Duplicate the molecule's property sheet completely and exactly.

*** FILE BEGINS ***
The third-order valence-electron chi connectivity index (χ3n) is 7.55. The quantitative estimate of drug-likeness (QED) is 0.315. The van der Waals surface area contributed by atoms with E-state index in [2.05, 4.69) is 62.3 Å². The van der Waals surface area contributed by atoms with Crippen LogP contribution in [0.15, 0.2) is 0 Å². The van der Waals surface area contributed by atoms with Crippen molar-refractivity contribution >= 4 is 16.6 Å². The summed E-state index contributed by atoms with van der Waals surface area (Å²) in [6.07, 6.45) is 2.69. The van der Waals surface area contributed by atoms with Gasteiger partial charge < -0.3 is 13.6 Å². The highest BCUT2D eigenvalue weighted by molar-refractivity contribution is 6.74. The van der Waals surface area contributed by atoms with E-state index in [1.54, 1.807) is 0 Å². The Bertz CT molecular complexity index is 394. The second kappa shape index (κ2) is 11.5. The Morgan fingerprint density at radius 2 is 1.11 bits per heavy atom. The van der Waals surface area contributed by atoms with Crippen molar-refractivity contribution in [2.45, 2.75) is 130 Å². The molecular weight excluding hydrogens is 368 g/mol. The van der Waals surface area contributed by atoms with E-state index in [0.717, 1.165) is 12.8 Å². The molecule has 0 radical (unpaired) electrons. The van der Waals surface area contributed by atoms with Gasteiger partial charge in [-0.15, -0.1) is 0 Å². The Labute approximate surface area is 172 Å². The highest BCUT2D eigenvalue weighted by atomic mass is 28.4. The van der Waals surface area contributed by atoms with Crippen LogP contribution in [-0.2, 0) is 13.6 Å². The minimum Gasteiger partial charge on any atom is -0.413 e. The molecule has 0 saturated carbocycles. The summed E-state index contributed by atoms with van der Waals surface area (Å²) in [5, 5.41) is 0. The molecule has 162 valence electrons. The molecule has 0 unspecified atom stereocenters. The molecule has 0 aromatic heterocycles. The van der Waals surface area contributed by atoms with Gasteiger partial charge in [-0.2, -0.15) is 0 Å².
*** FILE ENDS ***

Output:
The third-order valence-electron chi connectivity index (χ3n) is 7.55. The quantitative estimate of drug-likeness (QED) is 0.315. The van der Waals surface area contributed by atoms with E-state index in [2.05, 4.69) is 62.3 Å². The van der Waals surface area contributed by atoms with Crippen LogP contribution in [0.15, 0.2) is 0 Å². The van der Waals surface area contributed by atoms with Crippen molar-refractivity contribution >= 4 is 16.6 Å². The summed E-state index contributed by atoms with van der Waals surface area (Å²) in [6.07, 6.45) is 2.69. The van der Waals surface area contributed by atoms with Gasteiger partial charge < -0.3 is 13.6 Å². The highest BCUT2D eigenvalue weighted by molar-refractivity contribution is 6.74. The van der Waals surface area contributed by atoms with E-state index in [1.54, 1.807) is 0 Å². The Bertz CT molecular complexity index is 394. The second kappa shape index (κ2) is 11.5. The Morgan fingerprint density at radius 2 is 1.11 bits per heavy atom. The van der Waals surface area contributed by atoms with Crippen molar-refractivity contribution in [2.45, 2.75) is 130 Å². The molecular weight excluding hydrogens is 368 g/mol. The van der Waals surface area contributed by atoms with E-state index in [0.717, 1.165) is 12.8 Å². The molecule has 0 radical (unpaired) electrons. The van der Waals surface area contributed by atoms with Gasteiger partial charge in [-0.15, -0.1) is 0 Å². The Labute approximate surface area is 172 Å². The highest BCUT2D eigenvalue weighted by atomic mass is 28.4. The van der Waals surface area contributed by atoms with Crippen LogP contribution in [-0.2, 0) is 13.6 Å². The minimum Gasteiger partial charge on any atom is -0.413 e. The molecule has 0 saturated carbocycles. The summed E-state index contributed by atoms with van der Waals surface area (Å²) in [5, 5.41) is 0. The molecule has 162 valence electrons. The molecule has 0 unspecified atom stereocenters. The molecule has 0 aromatic heterocycles. The van der Waals surface area contributed by atoms with Gasteiger partial charge in [-0.2, -0.15) is 0 Å².